POSTED: 10 June 2017
The journey continued in the ancient city of Madurai. This could perhaps be described as the soul of Tamil Nadu and is one of the oldest cities in the whole of India. Time has obviously brought with it many changes and the original aromas of saffron, sandalwood, musk and various other spices have long been overwhelmed by petrol fumes, dust and the pungent smell of urine if you walk too close to a large wall! But that aside, there are a few relics of this glorious past to visit today.
Gandhi Museum, Madurai
The first thing I did on arrival though was visit the Gandhi Museum. This was rather appropriate given that it was India’s Republic Day. Not to be confused with Independence Day, 26th January marks the day that the Indian constitution came into force. I’m not sure that it’s guiding principles of justice, liberty and equality for all has quite come to fruition but that is what is being celebrated anyway.
The museum itself chronicles the struggles of India to break free from Britain’s ‘oppressive’ rule and the key part the Gandhi played in achieving independence in 1947. There were a number of items belonging to Gandhi on display but the most important exhibit is the blood-stained loin cloth that he was wearing when killed on his way to a meeting the following year.
The ornate ceiling of Tirumalai Nayak
The Tirumalai Nayak, or what remains of it now, is an impressive place to visit. This Indo-Saracenic palace was built in 1636 by the ruler whose name it bears. Although time has taken its toll, you can still easily gain a sense of how opulent it must have been centuries ago. The huge central courtyard is adorned with faded yellow plasterwork, from which sculptures of lions and the makaras (mythical crocodile-elephant creatures) emerge. The adjacent music hall is similar and now houses a display of sculptures.
Happy children at Sri Meenakshi Temple
Sometimes when you travel you are just in the right place at the right time. And other times you are not. Unfortunately the Sri Meenakshi Temple in Madurai was one of those occasions. When I arrived, I was told that it was closed for an annual festival holiday. The only day of the whole year this happens! That was the bad news but there was some consolation in that another entrance was actually open that allowed access to a few areas. One of them was the Art Museum within the complex which was in a beautiful hall of 1000 carved stone pillars so I was satisfied with my visit.
That afternoon I took a bus down to Kanyakumari which is the end of the road if you are travelling south down this great land. It’s a pretty area of green rice paddy fields and rounded granite mountains that eventually gives way to a town that looks out to the merging of three seas. It’s a special place where you can watch the sunset over the rising moon but beyond that, it’s a friendly town that offers a nice respite from the dust of the Indian road.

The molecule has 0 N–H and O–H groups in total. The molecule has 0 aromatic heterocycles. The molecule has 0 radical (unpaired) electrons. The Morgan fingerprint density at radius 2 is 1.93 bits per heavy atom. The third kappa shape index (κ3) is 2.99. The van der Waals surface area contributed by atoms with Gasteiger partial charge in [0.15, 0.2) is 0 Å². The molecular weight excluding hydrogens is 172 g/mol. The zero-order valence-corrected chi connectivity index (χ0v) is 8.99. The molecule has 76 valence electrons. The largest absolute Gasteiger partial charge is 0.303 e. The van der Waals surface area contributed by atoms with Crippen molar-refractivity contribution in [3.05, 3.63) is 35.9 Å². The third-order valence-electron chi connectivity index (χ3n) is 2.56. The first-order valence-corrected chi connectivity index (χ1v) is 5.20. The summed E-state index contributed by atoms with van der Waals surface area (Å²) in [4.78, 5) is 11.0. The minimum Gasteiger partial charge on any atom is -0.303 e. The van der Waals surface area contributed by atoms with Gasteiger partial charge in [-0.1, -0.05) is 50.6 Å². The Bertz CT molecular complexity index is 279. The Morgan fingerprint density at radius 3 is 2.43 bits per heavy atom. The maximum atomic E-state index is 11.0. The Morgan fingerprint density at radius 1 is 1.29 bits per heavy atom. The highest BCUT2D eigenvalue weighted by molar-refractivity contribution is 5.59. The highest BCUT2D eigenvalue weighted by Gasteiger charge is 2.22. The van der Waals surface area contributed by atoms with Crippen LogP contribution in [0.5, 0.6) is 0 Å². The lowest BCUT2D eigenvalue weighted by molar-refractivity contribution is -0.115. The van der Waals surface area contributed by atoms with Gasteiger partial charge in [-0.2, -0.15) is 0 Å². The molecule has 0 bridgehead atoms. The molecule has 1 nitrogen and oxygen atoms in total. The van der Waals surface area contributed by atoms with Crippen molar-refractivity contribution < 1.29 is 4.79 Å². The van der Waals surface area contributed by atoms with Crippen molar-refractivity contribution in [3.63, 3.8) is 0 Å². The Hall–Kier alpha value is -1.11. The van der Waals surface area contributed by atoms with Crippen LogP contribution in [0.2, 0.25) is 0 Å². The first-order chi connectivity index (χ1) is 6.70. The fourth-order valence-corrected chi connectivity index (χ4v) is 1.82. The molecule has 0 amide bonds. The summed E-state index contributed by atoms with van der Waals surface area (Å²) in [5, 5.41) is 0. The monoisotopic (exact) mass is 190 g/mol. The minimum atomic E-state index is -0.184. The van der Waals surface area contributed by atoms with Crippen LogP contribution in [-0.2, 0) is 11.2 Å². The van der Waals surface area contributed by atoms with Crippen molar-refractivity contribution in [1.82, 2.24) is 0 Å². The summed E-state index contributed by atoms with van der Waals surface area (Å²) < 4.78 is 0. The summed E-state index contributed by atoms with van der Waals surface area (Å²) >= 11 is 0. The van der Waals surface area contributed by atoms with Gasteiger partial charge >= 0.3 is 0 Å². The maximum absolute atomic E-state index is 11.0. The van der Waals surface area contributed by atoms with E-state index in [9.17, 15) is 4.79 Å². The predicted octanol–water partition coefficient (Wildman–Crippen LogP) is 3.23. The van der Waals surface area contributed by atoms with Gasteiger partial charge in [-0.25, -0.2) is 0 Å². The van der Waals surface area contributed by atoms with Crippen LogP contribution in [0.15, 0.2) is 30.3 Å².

View of Vivekananda Memorial, Kanyakumari
The most popular thing to do here is take a ferry out to the Vivekananda Memorial located on a large rock about 400 metres offshore. This was constructed in memory of the philosopher Swami Vivekananda (also known as the Wandering Monk) who came to meditate on the rock during his travels. There is a smaller island adjacent to the memorial that has a huge statue of Tamil poet Thiruvalluvar on it. It was crafted by over 5,000 sculptures and honours his 133-chapter greatest work – hence the height of exactly 133 feet.
There is a temple on the waterfront of the town which I found an odd place to visit because all men need to remove their shirts before entering. They also seemed to have a greed for money because there was an entry fee to see next to nothing and even then they attempted to charge more than what was correct. The nearby Gandhi Memorial was more interesting in that it contains a plinth which was used to store some of his ashes. Each year on his birthday (October 2nd) the suns’ rays fall through a small hole in the ceiling and fall directly on the stone.
A break from the dusty road
I took a walk just out of town to the ‘Madam Tussauds’ of India. Okay…not really, but it was a wax museum and although it was rather tacky, it was worth the visit. There were 16 figures, mainly Indian politicians, actors and musicians but also a random collection of others including Michael Jackson, Jackie Chan, the Pope and Albert Einstein. It was as amusing as it was interesting and certainly something different! On the way back I went to the town lighthouse where I got a fantastic view from the top.
Watching the sunset and rising moon over three merging seas was a great way to finish my journey south. Tomorrow I’ll head north to the beach town of Varkala. It’ll be the first destination in the state of Kerala where more adventures await. One will be enjoying some boat travel in the beautiful backwater canals there. Another story for another time so until then...